Sunday, November 28, 2010

Foodbuzz 24x24: Issei Nissei Sansei Thanksgiving

My mother is "issei"-- Japanese born and moved to a foreign country. I am Nissei, 2nd generation from a Japanese native and born in a foreign country. My daughter is Sansei. You get the idea. Since I spend a lot of time thinking about how I will affect my daughter's eating and attitudes towards food, I think a lot about how my mother has affected me.

She's not one of these moms with 2 or 3 dinners that get rotated every night of the week. She pulls a strong tradition of Japanese cooking, but is versatile and willing to try new foods. When Amaya started eating solid foods, around a year old, I was worried she was never going to like anything. She hated most foods and spat out everything. We took her to Japan with us and she loved almost every bite we fed her. Even natto. I can't tell you how happy I was that Japanese seemed to be in her blood.

My dad is very much a part of the food in our family. He cooks right along side Mom and gives his input. When the kabocha turned out strangely he was immediately looking for solutions and mixing things up. He makes cooking a big meal much less stressful with his joking around. After my dad forgot to buy eggs, my mom gave him a hard time about forgetting because she had only asked him for two things.

He said, "You expect me to be perfect?"

"Yes," she said, "Today I want you to be perfect."

So after that anything that went wrong he went ahead and blamed himself for forgetting the eggs. Even the next day. "It's because I forgot the eggs," he said when we took the wrong turn on our way to a lunch reservation.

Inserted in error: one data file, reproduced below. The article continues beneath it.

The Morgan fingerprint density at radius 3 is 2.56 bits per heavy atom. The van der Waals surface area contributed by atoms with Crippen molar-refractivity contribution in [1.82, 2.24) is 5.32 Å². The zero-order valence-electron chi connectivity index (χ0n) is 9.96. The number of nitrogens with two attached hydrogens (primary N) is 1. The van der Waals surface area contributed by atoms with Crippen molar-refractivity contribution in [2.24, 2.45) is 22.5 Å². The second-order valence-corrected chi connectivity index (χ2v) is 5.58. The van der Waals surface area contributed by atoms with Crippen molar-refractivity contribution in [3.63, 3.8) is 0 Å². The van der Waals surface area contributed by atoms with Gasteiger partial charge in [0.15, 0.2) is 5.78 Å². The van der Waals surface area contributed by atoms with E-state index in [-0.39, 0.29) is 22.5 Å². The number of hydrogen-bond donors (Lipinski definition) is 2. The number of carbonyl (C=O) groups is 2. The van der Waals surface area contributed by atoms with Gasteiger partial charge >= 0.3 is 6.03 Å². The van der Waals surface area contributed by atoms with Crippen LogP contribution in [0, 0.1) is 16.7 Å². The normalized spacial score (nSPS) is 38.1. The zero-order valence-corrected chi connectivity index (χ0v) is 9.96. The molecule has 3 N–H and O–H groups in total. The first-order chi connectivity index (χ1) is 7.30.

Turned out we didn't need any more eggs anyway.

My mother came here from Japan when she was 22 years old. Globalization wasn't as big as it is now, so foods like "Cream of Mushroom Soup" were probably not part of her daily living. Thanksgiving must have seemed like a bland mix of carbohydrate centered food. It kind of is.

As a kid I remember some holiday dinners at our house where we had all Japanese food, or all different foods that had nothing to do with Thanksgiving (just a lot of it) and several Thanksgiving dinners that any 1950's American housewife would be proud of.

Foodbuzz has given me the opportunity to document our Thanksgiving meal for a feature called 24x24, or, 24 meals in 24 hours. For our dinner we decided to make a traditional Thanksgiving meal with a Japanese influence.

Star Anise Brined Turkey: Star anise flavors actually stayed strong after the turkey cooked. The sensation of it was strange, like, "Am I eating duck or turkey?" We made a hoisin sauce to go with the turkey but accidentally forgot it was there. It was cold enough outside that we kept the turkey in a cooler on the back porch while it was brining.

Chestnut Stuffing: I remember chestnuts in our rice when I was a kid. It was a special thing, but I didn't like it at the time. I really enjoy thinking back to flavors I thought were weird as a kid and find that I probably love those things even more because of those memories. I hope my daughter will decide she likes mushrooms and onions in pasta for that same reason. The only problem with chestnuts is how much work they are. Boiling and then scooping out the meat from the shells is a pain.

Tempura Green Beans with French's Fried Onions: Mom is extremely resourceful and creative when it comes to cooking. We were making the tempura green beans and she decided to try putting those french onion crisps in the tempura. Suddenly we had our green bean casserole in a way better form. No mushiness, just crisp and french oniony. That's the only reason people like that casserole anyway.

Okinawan Sweet Potatoes: The Okinawan sweet potatoes were extremely sweet. They were practically dessert. I love the color so much. These can be roasted whole in the oven. Pierce the skin with a fork several times, place on oven rack and bake for 20-30 minutes until soft (no need to wrap in foil or anything). Remove skins and mash in a bowl with butter and a bit of milk (if you desire it to be a little softer).